If I had any doubt that my second experience with the work of Neesa Hart would be as stirring as the first, this book easily laid those doubts to rest. Halfway to Paradise wastes no time in taking a very firm grip of the reader's heart or in capturing the readerís interest.
The opening scene itself is a testament to Ms. Hartís skill as an author. The main characters, all four of them, are believably human, and well developed. Although, I will note here that the dynamic, dead duo are actually a touch more engaging than the living lovers are.
Maggie Connell has been widowed for almost a year when she meets hunky Scott Bishop who, coincidentally, also lost his spouse almost a year ago. Their mutual loss brings them together and their attraction for each other keeps them together as bonds grow and strengthen between them. Bonds that Ms. Hart expertly weaves from respect, compassion and love.
But of course, things arenít always easy and in this case we donít have a boy meets girl, boy falls in love with girl, boy marries girl plot. What we have is man meets woman, is attracted to woman and falls hard for woman and her seven year old son while her ghostly late husband and his spirit of a late wife hover and try to help the two living would be lovers get together. Confused? Read the book. It will not only make things clear but it will do so in such a way as to have you rooting for all four lead characters, and Ryan, the seven year old- who, coincidentally, can see the ghosts, even though his mom and Scott cannot.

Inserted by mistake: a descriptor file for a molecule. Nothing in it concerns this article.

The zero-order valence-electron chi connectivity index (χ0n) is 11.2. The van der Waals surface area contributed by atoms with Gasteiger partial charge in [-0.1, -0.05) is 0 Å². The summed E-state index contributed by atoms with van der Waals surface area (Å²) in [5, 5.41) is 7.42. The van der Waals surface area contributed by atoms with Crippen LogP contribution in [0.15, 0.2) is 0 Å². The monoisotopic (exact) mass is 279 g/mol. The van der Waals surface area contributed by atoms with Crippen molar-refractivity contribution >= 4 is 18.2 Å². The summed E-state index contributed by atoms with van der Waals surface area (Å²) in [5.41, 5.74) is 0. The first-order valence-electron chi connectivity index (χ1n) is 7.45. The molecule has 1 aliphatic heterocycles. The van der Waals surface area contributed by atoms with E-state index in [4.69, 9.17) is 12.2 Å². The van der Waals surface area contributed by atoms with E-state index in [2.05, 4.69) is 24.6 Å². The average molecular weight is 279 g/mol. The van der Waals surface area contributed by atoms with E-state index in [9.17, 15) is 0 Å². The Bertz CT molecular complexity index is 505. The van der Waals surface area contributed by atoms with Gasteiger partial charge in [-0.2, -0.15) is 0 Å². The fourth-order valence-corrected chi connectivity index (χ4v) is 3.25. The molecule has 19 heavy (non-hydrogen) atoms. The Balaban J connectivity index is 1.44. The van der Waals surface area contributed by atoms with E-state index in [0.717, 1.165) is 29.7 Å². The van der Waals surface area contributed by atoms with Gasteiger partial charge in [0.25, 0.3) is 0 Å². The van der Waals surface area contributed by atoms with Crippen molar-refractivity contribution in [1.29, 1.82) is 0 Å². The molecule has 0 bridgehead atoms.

Maggieís late husband, Mark and Scottís late wife, Annie are fantastic characters. Their presence lends a humor to this tale that would otherwise be missing, even as the reader journeys with them as they begin the painful process of letting go of their living partners.
Halfway to Paradise is all about loving, letting go and finding happiness. All the main characters learn to let go and move on with their lives (or afterlife, in some cases). The ending is played out surprisingly well, and Neesa Hart has given us a wonderful gift by sharing this story with us.
Before I leave you to your thoughts, I have to note that Halfway to Paradise, as good as it is, isnít as good as A Kiss to Dream On. There was a time or two when what was happening outside the interconnecting personal relationships just got in the way. The reader gets so involved in the relationship aspect of things that itís sometimes hard to focus on the rest of the plot. Either that or the outside plot just wasnít strong enough to share the light with the romances going on. There was also a time or two when Maggie seemed to be pulling less than her weight. She wasnít quite as decisive as she could have been. Annie and Mark are such great characters that there where times when they outshone Maggie and Scott. But this is a minor flaw in an otherwise very nicely written story.